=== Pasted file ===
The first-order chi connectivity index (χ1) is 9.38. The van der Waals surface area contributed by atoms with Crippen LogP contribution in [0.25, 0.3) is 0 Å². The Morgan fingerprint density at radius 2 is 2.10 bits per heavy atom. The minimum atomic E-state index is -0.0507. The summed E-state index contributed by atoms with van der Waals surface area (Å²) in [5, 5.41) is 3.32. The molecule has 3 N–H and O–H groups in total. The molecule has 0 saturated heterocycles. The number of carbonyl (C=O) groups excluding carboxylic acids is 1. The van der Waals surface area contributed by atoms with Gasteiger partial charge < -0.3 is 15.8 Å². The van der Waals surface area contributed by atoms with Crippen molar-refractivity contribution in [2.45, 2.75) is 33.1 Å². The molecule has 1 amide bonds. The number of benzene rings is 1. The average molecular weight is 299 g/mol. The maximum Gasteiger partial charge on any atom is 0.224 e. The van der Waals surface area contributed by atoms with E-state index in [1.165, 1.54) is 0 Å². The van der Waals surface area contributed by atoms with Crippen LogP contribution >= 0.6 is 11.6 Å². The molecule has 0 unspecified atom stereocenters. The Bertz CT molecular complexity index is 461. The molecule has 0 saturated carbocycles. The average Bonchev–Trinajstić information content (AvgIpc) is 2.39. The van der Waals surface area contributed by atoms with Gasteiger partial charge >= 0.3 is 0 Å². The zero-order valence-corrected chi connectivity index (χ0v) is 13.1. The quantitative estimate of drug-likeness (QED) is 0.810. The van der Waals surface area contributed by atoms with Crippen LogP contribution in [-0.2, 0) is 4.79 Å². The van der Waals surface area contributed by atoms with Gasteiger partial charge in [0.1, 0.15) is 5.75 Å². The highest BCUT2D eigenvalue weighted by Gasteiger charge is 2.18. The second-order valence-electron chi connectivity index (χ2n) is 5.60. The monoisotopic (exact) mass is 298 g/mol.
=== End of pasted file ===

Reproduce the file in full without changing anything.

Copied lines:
The first-order chi connectivity index (χ1) is 9.38. The van der Waals surface area contributed by atoms with Crippen LogP contribution in [0.25, 0.3) is 0 Å². The Morgan fingerprint density at radius 2 is 2.10 bits per heavy atom. The minimum atomic E-state index is -0.0507. The summed E-state index contributed by atoms with van der Waals surface area (Å²) in [5, 5.41) is 3.32. The molecule has 3 N–H and O–H groups in total. The molecule has 0 saturated heterocycles. The number of carbonyl (C=O) groups excluding carboxylic acids is 1. The van der Waals surface area contributed by atoms with Gasteiger partial charge < -0.3 is 15.8 Å². The van der Waals surface area contributed by atoms with Crippen molar-refractivity contribution in [2.45, 2.75) is 33.1 Å². The molecule has 1 amide bonds. The number of benzene rings is 1. The average molecular weight is 299 g/mol. The maximum Gasteiger partial charge on any atom is 0.224 e. The van der Waals surface area contributed by atoms with E-state index in [1.165, 1.54) is 0 Å². The van der Waals surface area contributed by atoms with Crippen LogP contribution >= 0.6 is 11.6 Å². The molecule has 0 unspecified atom stereocenters. The Bertz CT molecular complexity index is 461. The molecule has 0 saturated carbocycles. The average Bonchev–Trinajstić information content (AvgIpc) is 2.39. The van der Waals surface area contributed by atoms with Gasteiger partial charge >= 0.3 is 0 Å². The zero-order valence-corrected chi connectivity index (χ0v) is 13.1. The quantitative estimate of drug-likeness (QED) is 0.810. The van der Waals surface area contributed by atoms with Crippen LogP contribution in [-0.2, 0) is 4.79 Å². The van der Waals surface area contributed by atoms with Gasteiger partial charge in [0.1, 0.15) is 5.75 Å². The highest BCUT2D eigenvalue weighted by Gasteiger charge is 2.18. The second-order valence-electron chi connectivity index (χ2n) is 5.60. The monoisotopic (exact) mass is 298 g/mol.